Darn previews sucking me in. LoreHound.com will have a full review shortly.

The Novel Post: World of Warcraft: The Shattering – Prelude to Cataclysm Review

15 November 2010 | 2 Comments » | Heartbourne

World of Warcraft: The Shattering: Prelude to Cataclysm by Christie Golden has perhaps the longest name of any WoW novel to date, and definitely the largest amount of colons. The Shattering tells the story of the events leading up to “the shattering,” the event where Deathwing emerges from Deepholm and causes mass destruction across Azeroth. This is the first time a WoW novel has been released to advance the story in preparation for an expansion (namely Cataclysm), and seeing the events of The Shattering occurring in parallel with in-game events is quite exciting.

The Shattering is the first of three novels describing the events of the Cataclysm. We learn about the politics of the Alliance and the Horde leading up to Cataclysm and how the Twilight’s Hammer cult and other evil organizations seek to cause havoc in preparation for Deathwing’s arrival. The story alternates between Horde and Alliance events, intertwining them at times when the events happen to overlap.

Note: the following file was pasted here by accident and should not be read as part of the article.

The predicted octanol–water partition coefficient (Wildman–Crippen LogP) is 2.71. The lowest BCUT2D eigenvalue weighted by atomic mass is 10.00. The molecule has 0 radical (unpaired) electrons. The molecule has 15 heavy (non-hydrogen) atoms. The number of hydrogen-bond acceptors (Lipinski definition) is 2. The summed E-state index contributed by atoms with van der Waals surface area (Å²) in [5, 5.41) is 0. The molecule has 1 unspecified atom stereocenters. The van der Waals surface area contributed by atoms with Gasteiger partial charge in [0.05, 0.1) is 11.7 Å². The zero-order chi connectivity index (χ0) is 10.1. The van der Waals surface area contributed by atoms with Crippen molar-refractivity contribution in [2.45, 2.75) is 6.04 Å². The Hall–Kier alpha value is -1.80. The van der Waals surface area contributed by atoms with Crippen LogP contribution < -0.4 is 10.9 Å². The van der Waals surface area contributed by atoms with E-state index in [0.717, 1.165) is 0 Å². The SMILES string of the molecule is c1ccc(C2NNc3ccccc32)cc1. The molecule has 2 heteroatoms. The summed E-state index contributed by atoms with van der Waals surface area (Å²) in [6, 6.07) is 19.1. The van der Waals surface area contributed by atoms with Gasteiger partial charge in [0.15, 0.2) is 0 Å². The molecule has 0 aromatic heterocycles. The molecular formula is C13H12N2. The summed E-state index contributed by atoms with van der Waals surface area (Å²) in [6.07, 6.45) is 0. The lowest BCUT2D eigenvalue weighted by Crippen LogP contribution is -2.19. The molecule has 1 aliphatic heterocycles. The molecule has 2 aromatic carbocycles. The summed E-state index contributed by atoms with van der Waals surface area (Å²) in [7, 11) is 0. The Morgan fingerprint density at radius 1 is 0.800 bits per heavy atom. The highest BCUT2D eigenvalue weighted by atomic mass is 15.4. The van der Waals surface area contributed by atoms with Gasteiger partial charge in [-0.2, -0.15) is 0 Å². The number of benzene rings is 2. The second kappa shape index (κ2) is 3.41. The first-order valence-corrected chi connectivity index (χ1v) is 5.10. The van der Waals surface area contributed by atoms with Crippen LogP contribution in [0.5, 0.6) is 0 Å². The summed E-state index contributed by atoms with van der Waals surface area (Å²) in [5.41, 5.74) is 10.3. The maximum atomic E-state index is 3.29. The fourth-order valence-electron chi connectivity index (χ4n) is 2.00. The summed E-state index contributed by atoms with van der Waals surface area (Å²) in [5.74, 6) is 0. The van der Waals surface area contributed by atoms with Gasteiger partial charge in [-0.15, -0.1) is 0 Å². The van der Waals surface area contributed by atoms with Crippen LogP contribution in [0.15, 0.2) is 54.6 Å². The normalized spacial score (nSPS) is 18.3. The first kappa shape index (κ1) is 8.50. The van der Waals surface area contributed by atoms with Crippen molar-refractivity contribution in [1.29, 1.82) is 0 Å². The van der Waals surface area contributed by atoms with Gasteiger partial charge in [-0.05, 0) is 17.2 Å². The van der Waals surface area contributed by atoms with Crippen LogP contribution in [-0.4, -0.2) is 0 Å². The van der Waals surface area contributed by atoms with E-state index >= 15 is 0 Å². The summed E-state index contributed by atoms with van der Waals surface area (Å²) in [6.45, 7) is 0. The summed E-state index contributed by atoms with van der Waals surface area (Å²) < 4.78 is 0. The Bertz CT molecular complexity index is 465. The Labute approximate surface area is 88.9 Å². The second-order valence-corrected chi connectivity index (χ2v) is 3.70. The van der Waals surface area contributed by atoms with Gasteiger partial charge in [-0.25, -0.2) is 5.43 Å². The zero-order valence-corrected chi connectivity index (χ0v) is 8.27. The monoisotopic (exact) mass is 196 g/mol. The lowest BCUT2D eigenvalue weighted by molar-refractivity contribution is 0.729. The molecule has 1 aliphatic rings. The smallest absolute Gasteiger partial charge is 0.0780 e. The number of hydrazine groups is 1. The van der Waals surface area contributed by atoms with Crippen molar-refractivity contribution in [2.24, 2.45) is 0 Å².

As the Horde withdraw from Northrend, Garrosh is welcomed home as a war hero and celebrated by all the orcs an Thrall, but Cairne and Eitrigg have their doubts about the young hero. As Thrall feels the unrest of the elements, he takes leave from his seat as warchief to investigate and appoints Garrosh to lead in his absence. Meanwhile, skirmishes ignite Varian Wrynn, and his son Anduin and Jaina Proudmoore try to cool his temper. Anduin discovers his fate in Ironforge and helps mediate some heated discussions.

I have to say, this is one of the few Warcraft novels that really compelled me to keep reading it. Some of the other novels have felt slightly dry and arcane, but WoW players who are eager to transition from worrying about Arthas to Deathwing will find this content extremely relevant and exciting.

Many heroes from each side that players have interacted with or read about in other volumes play big roles in The Shattering. Golden makes each of the characters real and compelling while driving forward a cohesive narrative. There are a couple new characters introduced that really don’t feel relevant except to advance the plot, but I felt right at home in the world painted by the novel.

Much like Arthas: Rise of the Lich King, this is a must-read for WoW fans, especially those who will be picking up Cataclysm at release. You can pick it up from Amazon for $16 for the hardcover, or $8 if you don’t mind waiting until May for the paperback.